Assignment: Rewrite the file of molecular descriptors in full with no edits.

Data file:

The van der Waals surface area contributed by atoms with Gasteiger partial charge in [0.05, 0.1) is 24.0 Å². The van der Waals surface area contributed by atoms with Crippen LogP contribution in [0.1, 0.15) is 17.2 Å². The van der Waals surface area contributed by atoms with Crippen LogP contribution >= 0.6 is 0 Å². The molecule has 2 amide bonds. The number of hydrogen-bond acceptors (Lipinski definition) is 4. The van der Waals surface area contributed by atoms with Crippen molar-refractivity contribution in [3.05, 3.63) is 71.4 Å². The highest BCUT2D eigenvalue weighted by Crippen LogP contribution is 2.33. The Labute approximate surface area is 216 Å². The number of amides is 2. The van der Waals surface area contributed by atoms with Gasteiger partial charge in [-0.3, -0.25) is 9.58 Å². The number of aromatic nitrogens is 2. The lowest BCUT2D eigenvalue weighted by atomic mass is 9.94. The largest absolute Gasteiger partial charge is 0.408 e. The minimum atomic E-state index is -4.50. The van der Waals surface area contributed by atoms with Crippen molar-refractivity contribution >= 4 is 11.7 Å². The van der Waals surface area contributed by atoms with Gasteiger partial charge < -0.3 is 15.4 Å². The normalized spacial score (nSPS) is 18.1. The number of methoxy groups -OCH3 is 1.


The van der Waals surface area contributed by atoms with Gasteiger partial charge in [0.05, 0.1) is 24.0 Å². The van der Waals surface area contributed by atoms with Crippen LogP contribution in [0.1, 0.15) is 17.2 Å². The van der Waals surface area contributed by atoms with Crippen LogP contribution >= 0.6 is 0 Å². The molecule has 2 amide bonds. The number of hydrogen-bond acceptors (Lipinski definition) is 4. The van der Waals surface area contributed by atoms with Crippen molar-refractivity contribution in [3.05, 3.63) is 71.4 Å². The highest BCUT2D eigenvalue weighted by Crippen LogP contribution is 2.33. The Labute approximate surface area is 216 Å². The number of amides is 2. The van der Waals surface area contributed by atoms with Gasteiger partial charge in [-0.3, -0.25) is 9.58 Å². The number of aromatic nitrogens is 2. The lowest BCUT2D eigenvalue weighted by atomic mass is 9.94. The largest absolute Gasteiger partial charge is 0.408 e. The minimum atomic E-state index is -4.50. The van der Waals surface area contributed by atoms with Crippen molar-refractivity contribution >= 4 is 11.7 Å². The van der Waals surface area contributed by atoms with Gasteiger partial charge < -0.3 is 15.4 Å². The normalized spacial score (nSPS) is 18.1. The number of methoxy groups -OCH3 is 1.